How to Teach Empathy to Your Child

Raising young people to be empathetic and caring demands a thoughtful balancing act between exposure and protection.

By Craig Kielburger and Marc Kielburger

Raising young people to be empathetic and caring demands a thoughtful balancing act between exposure and protection. Kids, like adults, may experience empathetic distress if they see a person in trouble. When children take on real or imagined feelings of suffering they may show signs of stress that include trembling, sweating or crying. To escape such feelings, a child may turn away or else reach out to relieve the distress. This is where parents can play an important role.

When we were first exposed to homelessness, Mom and Dad understood we would be distressed. They took time to discuss why someone might not have a home or a job or food. We considered what it might feel like to live on the streets. Labeling and discussing emotions is the first step to teaching empathy.

The next step is to support children to find a way to help. On the issue of homelessness, just for example, parents can: encourage children to offer a smile or a sandwich; collect change in a jar to donate to a shelter; gather sleeping bags, winter coats and blankets; and raise awareness, squash stereotypes and challenge misconceptions about homelessness.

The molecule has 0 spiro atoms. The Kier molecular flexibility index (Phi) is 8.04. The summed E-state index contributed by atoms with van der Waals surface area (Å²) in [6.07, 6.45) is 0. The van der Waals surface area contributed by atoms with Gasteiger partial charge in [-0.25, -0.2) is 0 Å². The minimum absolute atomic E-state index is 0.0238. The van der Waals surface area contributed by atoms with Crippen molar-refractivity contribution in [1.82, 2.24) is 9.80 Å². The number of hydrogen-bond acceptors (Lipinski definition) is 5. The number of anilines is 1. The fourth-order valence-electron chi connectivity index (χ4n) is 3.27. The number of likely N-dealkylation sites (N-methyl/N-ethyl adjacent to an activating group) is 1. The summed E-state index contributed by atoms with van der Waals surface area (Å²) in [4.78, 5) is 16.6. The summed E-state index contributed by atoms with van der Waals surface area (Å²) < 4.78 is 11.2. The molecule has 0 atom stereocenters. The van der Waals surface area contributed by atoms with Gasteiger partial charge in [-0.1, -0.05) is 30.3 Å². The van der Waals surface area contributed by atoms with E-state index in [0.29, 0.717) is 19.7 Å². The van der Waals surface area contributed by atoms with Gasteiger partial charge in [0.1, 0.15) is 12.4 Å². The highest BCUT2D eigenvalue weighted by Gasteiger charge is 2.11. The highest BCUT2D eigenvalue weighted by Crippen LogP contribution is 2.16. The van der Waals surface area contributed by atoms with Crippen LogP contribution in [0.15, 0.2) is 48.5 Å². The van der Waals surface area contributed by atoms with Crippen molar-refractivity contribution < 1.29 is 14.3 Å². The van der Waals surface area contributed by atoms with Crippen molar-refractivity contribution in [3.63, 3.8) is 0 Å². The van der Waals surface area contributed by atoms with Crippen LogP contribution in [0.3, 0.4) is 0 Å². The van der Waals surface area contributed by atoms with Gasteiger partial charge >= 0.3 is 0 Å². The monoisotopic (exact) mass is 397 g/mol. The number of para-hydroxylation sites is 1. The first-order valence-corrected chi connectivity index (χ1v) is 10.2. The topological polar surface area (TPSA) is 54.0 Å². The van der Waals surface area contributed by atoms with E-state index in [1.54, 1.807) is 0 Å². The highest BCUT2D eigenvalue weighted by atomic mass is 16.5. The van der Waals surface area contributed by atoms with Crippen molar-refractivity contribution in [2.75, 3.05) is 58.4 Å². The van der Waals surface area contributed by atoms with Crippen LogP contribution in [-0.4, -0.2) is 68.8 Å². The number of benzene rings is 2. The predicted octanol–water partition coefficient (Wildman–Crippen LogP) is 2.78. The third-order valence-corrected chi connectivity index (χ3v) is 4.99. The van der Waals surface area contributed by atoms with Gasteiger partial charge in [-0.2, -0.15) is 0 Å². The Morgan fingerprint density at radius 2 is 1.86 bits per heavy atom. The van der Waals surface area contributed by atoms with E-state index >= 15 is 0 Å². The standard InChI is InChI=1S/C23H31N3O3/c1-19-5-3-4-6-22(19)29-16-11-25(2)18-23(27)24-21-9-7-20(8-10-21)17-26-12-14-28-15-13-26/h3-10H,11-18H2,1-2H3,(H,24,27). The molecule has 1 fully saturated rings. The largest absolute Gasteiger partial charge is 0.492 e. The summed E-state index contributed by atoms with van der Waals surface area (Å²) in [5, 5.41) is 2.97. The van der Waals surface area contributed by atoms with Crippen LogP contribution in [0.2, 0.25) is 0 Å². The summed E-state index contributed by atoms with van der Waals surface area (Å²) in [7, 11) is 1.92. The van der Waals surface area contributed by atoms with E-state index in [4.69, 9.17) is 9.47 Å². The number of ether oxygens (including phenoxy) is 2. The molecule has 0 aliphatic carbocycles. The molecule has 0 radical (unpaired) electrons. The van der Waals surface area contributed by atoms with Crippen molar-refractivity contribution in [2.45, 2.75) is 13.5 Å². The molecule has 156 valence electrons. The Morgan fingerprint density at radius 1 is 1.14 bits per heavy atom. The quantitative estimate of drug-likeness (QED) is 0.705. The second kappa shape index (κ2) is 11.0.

Here are 7 more ways to help your kids develop empathy:

Give it a name

Help children name and process what they are feeling whether they are happy, sad, afraid or stressed out. Once they can articulate their emotions, encourage them to think about the feelings of others.

Ask questions

Ask “how would you feel if…?” It’s a question that’s perfect for every occasion. Ask kids to put themselves in someone else’s shoes—happy or sad, whether they agree with them or not.

Do it often

Make thanks a habit and invite every person around the dinner table to express gratitude for something that happened during the day.

Get a pet

Caring for an animal—large or small—is a natural way to nurture compassion in a child. When appropriate, older children can be asked to tend
to younger siblings.

Learn together

Together, learn more about social issues like poverty or access to clean water. Discuss your findings. It’s important to talk about each action. Ask your child how it felt to act on his or her feelings. If helping felt good, make the link. If it induced fear, explore the reasons why. Reinforce and congratulate empathetic behavior. In this way, it will become a part of who your child is.

Find role models

Morally courageous people don’t often make front- page news, but don’t let that stop you from highlighting acts and decisions that are worth celebrating.

Lead by example

A study in Holland found that children are most likely to volunteer if their parents give time to the community. In other words, the volunteer work you do today will inspire the volunteers of tomorrow. Get started now.